(3) Original in possession of opponent . At a time when an original was under the control of the party against whom offered, that party was put on notice, by the pleadings or otherwise, that the contents would be a subject of proof at the hearing, and that party does not produce the original at the hearing; or
(4) Collateral matters . The writing, recording, or photograph is not closely related to a controlling issue.
ESI is volatile; data is destroyed on a routine basis under document and data management protocols pursuant to FRCP 37(e).
Lost email may be reconstructed from secondary sources: (a) written descriptions, (b) oral testimony, (c) recovered drafts , (d) email threads, and (e) any other admissible evidence tending to prove the contents.
Must under take reasonable efforts to obtain original or duplicates.
Rule 403 is an “extraordinary remedy” whose “major function…is limited to excluding matters of scant or cumulative probative force, dragged in by the heels for the sake of its prejudicial effect.” Sklar v. Clough , 2007 WL 2049698 (N.C. Ga. 2007), citing United States v. Grant, 256 F.3 rd 1146,1155 (11 th Cir. 2001)(denying motion to exclude emails and compilation of emails)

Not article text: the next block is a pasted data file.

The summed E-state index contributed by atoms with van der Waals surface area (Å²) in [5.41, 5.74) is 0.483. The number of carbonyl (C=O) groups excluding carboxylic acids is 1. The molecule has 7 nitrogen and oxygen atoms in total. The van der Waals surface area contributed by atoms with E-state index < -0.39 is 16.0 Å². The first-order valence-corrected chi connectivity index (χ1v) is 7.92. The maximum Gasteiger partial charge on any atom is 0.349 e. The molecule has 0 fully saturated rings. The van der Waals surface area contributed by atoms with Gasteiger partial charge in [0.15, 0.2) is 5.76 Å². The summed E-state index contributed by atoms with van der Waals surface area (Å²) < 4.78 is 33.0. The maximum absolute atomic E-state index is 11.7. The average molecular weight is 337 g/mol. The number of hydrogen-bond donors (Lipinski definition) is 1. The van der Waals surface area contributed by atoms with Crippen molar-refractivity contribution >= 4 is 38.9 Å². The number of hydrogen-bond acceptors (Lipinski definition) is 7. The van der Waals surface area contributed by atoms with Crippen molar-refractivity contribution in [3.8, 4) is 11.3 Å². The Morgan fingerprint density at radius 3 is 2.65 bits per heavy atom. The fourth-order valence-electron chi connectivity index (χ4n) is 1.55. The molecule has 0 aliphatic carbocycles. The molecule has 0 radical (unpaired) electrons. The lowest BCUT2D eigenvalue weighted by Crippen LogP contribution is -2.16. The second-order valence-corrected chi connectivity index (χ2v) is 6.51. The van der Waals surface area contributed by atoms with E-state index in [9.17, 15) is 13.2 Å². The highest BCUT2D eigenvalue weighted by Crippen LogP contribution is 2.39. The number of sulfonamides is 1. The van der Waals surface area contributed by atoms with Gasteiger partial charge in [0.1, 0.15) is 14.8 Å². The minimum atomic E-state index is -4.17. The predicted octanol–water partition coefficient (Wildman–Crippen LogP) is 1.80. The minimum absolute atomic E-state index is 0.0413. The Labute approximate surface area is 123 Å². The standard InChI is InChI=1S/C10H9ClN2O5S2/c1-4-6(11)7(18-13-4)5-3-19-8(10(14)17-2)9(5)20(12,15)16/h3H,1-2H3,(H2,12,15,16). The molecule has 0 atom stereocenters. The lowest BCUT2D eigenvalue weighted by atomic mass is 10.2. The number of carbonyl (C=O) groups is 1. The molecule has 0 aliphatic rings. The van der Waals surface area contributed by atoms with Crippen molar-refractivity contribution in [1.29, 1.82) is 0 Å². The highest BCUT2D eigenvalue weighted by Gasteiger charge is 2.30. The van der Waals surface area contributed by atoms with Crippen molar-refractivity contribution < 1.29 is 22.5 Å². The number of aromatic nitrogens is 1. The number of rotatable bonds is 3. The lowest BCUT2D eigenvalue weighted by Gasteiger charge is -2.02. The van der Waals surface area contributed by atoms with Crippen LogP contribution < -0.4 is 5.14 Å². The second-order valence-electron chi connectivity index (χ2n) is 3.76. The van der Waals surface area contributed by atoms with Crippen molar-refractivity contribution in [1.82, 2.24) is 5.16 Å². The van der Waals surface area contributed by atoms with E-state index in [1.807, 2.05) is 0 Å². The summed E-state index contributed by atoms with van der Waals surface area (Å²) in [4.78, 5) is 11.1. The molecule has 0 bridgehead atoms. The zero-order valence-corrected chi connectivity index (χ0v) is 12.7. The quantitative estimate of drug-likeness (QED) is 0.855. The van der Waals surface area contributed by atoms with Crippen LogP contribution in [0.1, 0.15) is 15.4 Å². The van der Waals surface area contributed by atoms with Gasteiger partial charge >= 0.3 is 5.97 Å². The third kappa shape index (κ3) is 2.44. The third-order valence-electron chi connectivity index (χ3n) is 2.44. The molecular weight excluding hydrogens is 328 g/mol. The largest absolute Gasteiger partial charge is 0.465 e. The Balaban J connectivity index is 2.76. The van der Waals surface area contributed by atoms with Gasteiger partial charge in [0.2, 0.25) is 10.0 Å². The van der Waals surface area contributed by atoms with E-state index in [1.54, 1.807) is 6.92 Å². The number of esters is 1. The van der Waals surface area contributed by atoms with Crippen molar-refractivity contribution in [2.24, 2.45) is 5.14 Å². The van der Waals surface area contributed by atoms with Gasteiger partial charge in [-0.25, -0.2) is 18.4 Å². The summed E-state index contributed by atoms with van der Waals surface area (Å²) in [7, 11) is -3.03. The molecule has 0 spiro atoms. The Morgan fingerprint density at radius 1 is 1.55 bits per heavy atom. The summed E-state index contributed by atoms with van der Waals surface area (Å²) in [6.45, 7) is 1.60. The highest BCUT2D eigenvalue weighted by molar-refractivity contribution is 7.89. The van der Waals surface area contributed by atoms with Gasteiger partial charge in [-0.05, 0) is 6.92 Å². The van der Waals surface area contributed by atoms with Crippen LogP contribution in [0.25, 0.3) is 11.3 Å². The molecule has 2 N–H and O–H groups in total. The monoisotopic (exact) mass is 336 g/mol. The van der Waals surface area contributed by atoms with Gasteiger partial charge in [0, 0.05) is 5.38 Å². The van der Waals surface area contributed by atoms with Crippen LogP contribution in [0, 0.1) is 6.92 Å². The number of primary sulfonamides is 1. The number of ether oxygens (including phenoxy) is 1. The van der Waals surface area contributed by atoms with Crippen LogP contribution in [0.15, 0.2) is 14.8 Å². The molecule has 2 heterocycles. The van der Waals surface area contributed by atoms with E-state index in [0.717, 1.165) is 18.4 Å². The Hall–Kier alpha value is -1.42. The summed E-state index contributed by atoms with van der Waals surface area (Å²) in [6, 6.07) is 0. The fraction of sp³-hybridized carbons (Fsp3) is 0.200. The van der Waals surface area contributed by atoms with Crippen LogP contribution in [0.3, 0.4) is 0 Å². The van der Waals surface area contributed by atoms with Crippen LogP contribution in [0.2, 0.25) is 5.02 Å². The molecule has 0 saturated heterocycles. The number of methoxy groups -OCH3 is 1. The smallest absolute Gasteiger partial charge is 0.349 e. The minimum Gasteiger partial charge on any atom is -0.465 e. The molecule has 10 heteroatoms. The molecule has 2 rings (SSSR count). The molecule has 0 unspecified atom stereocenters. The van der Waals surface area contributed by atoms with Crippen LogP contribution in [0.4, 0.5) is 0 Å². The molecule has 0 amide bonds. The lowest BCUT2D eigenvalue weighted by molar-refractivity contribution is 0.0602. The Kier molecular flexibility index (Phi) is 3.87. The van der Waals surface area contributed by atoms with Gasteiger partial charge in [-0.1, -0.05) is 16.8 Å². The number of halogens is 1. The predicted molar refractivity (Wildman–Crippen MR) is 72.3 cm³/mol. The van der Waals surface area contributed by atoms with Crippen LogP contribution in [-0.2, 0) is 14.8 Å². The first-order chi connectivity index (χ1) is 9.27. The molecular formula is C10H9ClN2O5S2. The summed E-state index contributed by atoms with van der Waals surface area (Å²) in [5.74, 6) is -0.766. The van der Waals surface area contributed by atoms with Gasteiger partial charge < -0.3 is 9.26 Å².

Most evidence proffered by the opposition is “prejudicial”
Court prefer rely on instructions, curative directions and admonishments to the jury rather than excluding evidence
Conclusion: The Courts and Electronic Evidence
Know your Judge: Is the Court comfortable with ESI.
Know thyself and the sources of your own ESI and follow the chain of custody.
Push the opposition to stipulate to authenticity early and often.